The Implications of Acting With Limited Thought

Gene Bellinger, Director of Systems Thinking World, brilliantly illustrates the impact of not thinking a problem “all the way through”. In this example, Gene uses the simple problem of unsightly growth near his bird feeder to demonstrate the implications of acting with limited thought. This is also a fascinating view of how systems thinkers think through all problems. My initial thoughts are:

  1. If the problem is mislabeled, the solution won’t address the “heart of the matter”
  2.  One way to uncover the broader impact of our decisions is to closely consider reasons for NOT acting on a decision. The urge to serve an intrinsic need can sometimes override our ability to think more critically about the impact of our actions.
  3. Look beyond the primary system to closely evaluate the interactions that occur within and/or near the system (in the example discussed in the video, this would include an independent evaluation of the birds, the bird food, the bird feeder, the things attached to or adjacent to the feeder etc.). For mission critical or vulnerable systems, it may be necessary to evaluate further (the store where the bird food is purchased, the truck that brings the bird food to the store, the warehouse where the truck obtains the bird food etc.)
  4. The process of evaluation discussed in the video uncovers a benefit to having a natural “devil’s advocate” in your circle or on your team. The “devil’s advocate” has an instinct for challenging the status quo and offering opposing points of view.
  5. Somehow squirrels are involved in all issues that are gardening-related.

The Perspective Project was created to surface “noteworthy relationships and their implications, to provoke thought, foster deeper understanding, create insights, and enable more effective action.” Many thanks to Gene for being gracious in sharing. Please support & participate in the Perspectives Project to continue the conversation.

Kishau Rogers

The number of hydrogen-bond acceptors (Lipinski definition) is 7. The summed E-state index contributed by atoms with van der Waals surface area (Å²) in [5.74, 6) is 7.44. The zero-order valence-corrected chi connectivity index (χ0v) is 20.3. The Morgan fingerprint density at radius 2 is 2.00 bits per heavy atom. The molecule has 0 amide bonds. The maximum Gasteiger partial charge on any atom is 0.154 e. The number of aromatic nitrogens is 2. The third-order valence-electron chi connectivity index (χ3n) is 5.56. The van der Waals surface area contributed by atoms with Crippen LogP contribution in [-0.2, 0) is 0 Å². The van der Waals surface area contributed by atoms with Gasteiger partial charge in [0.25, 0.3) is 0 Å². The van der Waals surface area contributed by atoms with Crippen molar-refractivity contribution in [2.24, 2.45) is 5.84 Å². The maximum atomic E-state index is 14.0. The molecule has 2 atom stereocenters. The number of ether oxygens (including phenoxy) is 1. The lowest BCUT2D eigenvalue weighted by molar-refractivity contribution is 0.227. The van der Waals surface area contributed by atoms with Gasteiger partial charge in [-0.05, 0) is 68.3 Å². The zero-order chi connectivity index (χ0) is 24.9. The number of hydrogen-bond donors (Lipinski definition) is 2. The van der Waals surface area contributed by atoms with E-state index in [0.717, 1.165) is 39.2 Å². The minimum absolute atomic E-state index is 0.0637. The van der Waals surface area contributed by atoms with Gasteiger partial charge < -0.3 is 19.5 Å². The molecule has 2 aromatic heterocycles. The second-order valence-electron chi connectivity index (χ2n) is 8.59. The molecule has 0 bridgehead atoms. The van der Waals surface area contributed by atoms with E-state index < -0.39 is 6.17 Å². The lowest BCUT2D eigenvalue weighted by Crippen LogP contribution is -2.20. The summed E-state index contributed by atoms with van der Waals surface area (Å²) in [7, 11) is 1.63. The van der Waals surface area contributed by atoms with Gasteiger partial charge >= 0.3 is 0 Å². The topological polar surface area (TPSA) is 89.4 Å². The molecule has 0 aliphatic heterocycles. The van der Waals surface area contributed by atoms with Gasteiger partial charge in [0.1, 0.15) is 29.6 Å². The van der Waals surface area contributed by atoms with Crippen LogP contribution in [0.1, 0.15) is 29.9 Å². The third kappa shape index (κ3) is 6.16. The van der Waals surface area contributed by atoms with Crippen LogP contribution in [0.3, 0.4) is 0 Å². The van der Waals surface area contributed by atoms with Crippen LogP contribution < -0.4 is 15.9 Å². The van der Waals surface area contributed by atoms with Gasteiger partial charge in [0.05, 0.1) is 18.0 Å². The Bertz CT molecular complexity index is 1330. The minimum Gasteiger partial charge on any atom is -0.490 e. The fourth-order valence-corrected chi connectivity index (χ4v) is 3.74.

Kishau Rogers is an award-winning technology entrepreneur specializing in wrangling complexity using computer science, systems thinking, creativity, and common sense. She is the Founder & CEO of Time Study, Inc., a high-growth startup offering solutions for using machine learning, advanced natural language processing, and data science to automatically tell a story of how enterprise employees spend their time and its impact on the areas that matter. As the Founder and CEO of Time Study, Kishau is one of the first Black women in Virginia to raise millions in venture capital to scale her tech startup. She is also the owner of Websmith Studio and the editor of the bigThinking project, a resource for promoting the principles of systems thinking.

Kishau’s work is featured in Forbes, The Wall Street Journal, Entrepreneur, and Black Enterprise. In addition, she is a recipient of many awards, including the VCU Distinguished Alumni (in Computer Science), NAWBO Wells Fargo STEM award, the Lyn McDermid Community Impact Award, and the MBL Entrepreneur of the Year Award.

In her commitment to using technology as a tool for social good, she also serves as an advisor to organizations and initiatives like AI for Afrika, Think Of Us, WAAW Foundation, Level Up Ventures, Virginia Commonwealth University Department of Computer Science, the first U.S. White House Hackathon for Foster Care and SheHacks Africa, a software engineering intensive providing training to women & girls across Africa.

She holds a Computer Science degree and has over twenty-five years of experience in the technology industry and more than 15 years of entrepreneurial leadership.


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